Countries Agree to Massive Supply Cut
The 20 Countries of OPEC+ have agreed to an historic production cut to address the demand destruction of COVID-19. They have pledged to cut production by 9.7 million b/d from an October 2018 base, except in the case of Saudi Arabia and Russia who will cut from 11.0 million b/d.
This agreement is a significant victory for Saudi Arabia. The Saudis will cut production in May by close to 4.0 million b/d from April’s levels. This is a dramatic reduction. But, in return we estimate Russia, who refused to cut production in early March, has already lost production and will cut by roughly 2.0 million b/d between end March and end June. Meanwhile Iraq has pledged to cut almost 1.1 million b/d. This is another notable victory for Saudi Arabia because Iraq has done very little in recent years in support of production restraint. Most of the other contributions to this epic agreement were close to our expectations. Except Mexico, where the cut will be only 100,000 b/d after being asked to cut by 400,000 b/d.
A key wrinkle in the agreement is that the production cut is only for two months: May and June. After that, they will scale back their restraint to roughly 7.7 million b/d (from the October 2018 base) for the rest of the year. There is a subsequent agreement for 2021 and early 2022, but we will address that later. Please see accompanying Excel file with current production, the new targets for production and where we believe each country will end up in terms of compliance.
As expected by ESAI Energy, the countries at the G20 meeting were only cautiously supportive of the OPEC+ agreement. Outside that forum, however, several countries have referenced current or expected declines in their production. The U.S. government has suggested U.S. producers will cut production by 2.0 million b/d by the end of the year. We have closer to 1.7 million b/d, but from April levels. Meanwhile Canadian production is falling, and, in December, we project it to be 1.4 million b/d lower than February levels. Brazil has now stretched their expected reduction to 300,000 b/d. Others will cut production in response to lack of demand and low oil prices.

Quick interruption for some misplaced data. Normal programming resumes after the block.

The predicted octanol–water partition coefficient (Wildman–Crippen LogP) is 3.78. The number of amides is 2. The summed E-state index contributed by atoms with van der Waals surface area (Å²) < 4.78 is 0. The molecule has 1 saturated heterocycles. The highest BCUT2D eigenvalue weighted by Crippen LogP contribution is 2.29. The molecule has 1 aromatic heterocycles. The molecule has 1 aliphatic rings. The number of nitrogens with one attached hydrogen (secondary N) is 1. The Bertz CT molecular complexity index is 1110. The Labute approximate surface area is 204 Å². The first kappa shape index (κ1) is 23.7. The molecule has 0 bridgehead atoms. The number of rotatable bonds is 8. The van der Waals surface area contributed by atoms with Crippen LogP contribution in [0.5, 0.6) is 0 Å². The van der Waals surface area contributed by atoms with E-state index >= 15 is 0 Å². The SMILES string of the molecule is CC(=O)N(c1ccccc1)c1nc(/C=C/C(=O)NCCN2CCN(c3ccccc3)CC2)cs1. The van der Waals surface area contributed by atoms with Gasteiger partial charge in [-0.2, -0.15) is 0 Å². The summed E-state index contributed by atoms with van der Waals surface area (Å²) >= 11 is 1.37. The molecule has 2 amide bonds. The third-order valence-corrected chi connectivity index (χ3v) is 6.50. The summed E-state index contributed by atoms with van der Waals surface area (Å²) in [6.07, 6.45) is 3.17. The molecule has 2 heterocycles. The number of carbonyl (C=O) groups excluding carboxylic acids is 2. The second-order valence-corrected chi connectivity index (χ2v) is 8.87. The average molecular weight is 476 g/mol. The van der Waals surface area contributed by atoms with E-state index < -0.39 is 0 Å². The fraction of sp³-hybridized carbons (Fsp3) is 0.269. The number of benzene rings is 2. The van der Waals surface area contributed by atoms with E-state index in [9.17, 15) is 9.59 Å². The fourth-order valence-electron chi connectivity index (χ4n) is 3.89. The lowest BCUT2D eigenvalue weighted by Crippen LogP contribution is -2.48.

What Does this Mean for the Market?
Our view on the impact of this remarkable multilateral reduction in oil supply has not really changed from the Market Alert we sent out last week: Market Alert: Historic Production Cut in Sight.
As the left-hand chart below shows, even with lower production, even weaker oil demand (we currently have demand down 8.8 million b/d this year, but it is a moving target) will keep supply above demand through June, and basically balanced in July. After July, demand will exceed supply.
As the right hand chart below shows, the massive stock build underway will essentially stop in July and begin to reverse in August. The excess inventories building this year will fall from a peak of about 1.6 billion barrels to a level under 700 million barrels.
Prices Will recover
If all of these supply pledges come true or close, and if the social distancing and other measures associated with COVID-19 are eased or lifted, then oil demand will recover in the face of lower supply. The global market will tighten, and prices will rise. There are several uncertainties in terms of market perceptions, however, that will temper the price recovery. The first is the inventory overhang which will keep spot prices in the physical markets below futures for several more weeks, and thus attenuate the impact of recovering prices. The second is the possibility that as prices rise late in the year, some of the production restraint in non-OPEC countries will diminish. The third is the depth and duration of demand destruction this year. Even so, looking out from today, we see Brent back into the $40s late in the second half of the year.
The success of the OPEC+ agreement was somewhat dependent on the active participation of President Trump. Although he could not pledge production cuts by the U.S. private oil industry, he indicated production would fall significantly, and essentially took the objections of Mexico to cutting production off the table. The next market-shaping action the Trump Administration is likely to take is a deal with Democrats in Congress in the Phase 4 stimulus to appropriate $2-$3 billion to purchase 65-75 million barrels of crude from U.S. producers to put in the SPR. This government stocking is a form of demand that would support prices as well.